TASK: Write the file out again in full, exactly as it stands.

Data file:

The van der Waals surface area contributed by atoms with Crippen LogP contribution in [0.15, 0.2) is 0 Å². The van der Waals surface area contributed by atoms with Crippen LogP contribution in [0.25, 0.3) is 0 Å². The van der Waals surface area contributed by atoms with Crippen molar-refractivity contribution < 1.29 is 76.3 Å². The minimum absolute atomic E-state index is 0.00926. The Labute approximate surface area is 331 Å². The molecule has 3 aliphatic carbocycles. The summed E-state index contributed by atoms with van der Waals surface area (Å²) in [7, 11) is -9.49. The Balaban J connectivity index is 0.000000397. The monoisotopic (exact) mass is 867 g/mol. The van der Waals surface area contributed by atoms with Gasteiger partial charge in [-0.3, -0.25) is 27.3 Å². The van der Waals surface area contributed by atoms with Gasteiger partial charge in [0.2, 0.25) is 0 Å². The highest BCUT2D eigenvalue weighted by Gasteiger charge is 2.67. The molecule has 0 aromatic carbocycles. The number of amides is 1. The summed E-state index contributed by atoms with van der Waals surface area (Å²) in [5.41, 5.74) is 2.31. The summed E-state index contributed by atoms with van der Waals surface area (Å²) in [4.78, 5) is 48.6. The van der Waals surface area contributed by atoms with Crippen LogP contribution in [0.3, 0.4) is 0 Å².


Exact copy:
The van der Waals surface area contributed by atoms with Crippen LogP contribution in [0.15, 0.2) is 0 Å². The van der Waals surface area contributed by atoms with Crippen LogP contribution in [0.25, 0.3) is 0 Å². The van der Waals surface area contributed by atoms with Crippen molar-refractivity contribution < 1.29 is 76.3 Å². The minimum absolute atomic E-state index is 0.00926. The Labute approximate surface area is 331 Å². The molecule has 3 aliphatic carbocycles. The summed E-state index contributed by atoms with van der Waals surface area (Å²) in [7, 11) is -9.49. The Balaban J connectivity index is 0.000000397. The monoisotopic (exact) mass is 867 g/mol. The van der Waals surface area contributed by atoms with Gasteiger partial charge in [-0.3, -0.25) is 27.3 Å². The van der Waals surface area contributed by atoms with Gasteiger partial charge in [0.2, 0.25) is 0 Å². The highest BCUT2D eigenvalue weighted by Gasteiger charge is 2.67. The molecule has 0 aromatic carbocycles. The number of amides is 1. The summed E-state index contributed by atoms with van der Waals surface area (Å²) in [5.41, 5.74) is 2.31. The summed E-state index contributed by atoms with van der Waals surface area (Å²) in [4.78, 5) is 48.6. The van der Waals surface area contributed by atoms with Crippen LogP contribution in [0.3, 0.4) is 0 Å².